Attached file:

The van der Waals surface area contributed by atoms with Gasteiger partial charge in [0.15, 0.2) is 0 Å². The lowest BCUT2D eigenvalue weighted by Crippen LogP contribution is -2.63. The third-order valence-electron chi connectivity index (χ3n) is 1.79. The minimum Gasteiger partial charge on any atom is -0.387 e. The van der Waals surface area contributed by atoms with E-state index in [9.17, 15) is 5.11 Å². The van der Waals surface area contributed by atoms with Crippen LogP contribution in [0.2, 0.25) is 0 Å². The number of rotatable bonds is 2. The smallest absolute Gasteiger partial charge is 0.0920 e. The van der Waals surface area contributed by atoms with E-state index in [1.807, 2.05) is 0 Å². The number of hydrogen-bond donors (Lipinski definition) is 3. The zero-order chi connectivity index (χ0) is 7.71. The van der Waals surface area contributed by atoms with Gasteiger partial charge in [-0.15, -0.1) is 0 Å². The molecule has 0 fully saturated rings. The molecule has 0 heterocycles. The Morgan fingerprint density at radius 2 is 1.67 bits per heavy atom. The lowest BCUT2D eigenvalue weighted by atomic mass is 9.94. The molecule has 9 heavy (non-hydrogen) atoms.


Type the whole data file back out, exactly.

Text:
The van der Waals surface area contributed by atoms with Gasteiger partial charge in [0.15, 0.2) is 0 Å². The lowest BCUT2D eigenvalue weighted by Crippen LogP contribution is -2.63. The third-order valence-electron chi connectivity index (χ3n) is 1.79. The minimum Gasteiger partial charge on any atom is -0.387 e. The van der Waals surface area contributed by atoms with E-state index in [9.17, 15) is 5.11 Å². The van der Waals surface area contributed by atoms with Crippen LogP contribution in [0.2, 0.25) is 0 Å². The number of rotatable bonds is 2. The smallest absolute Gasteiger partial charge is 0.0920 e. The van der Waals surface area contributed by atoms with E-state index in [1.807, 2.05) is 0 Å². The number of hydrogen-bond donors (Lipinski definition) is 3. The zero-order chi connectivity index (χ0) is 7.71. The van der Waals surface area contributed by atoms with Gasteiger partial charge in [-0.15, -0.1) is 0 Å². The molecule has 0 fully saturated rings. The molecule has 0 heterocycles. The Morgan fingerprint density at radius 2 is 1.67 bits per heavy atom. The lowest BCUT2D eigenvalue weighted by atomic mass is 9.94. The molecule has 9 heavy (non-hydrogen) atoms.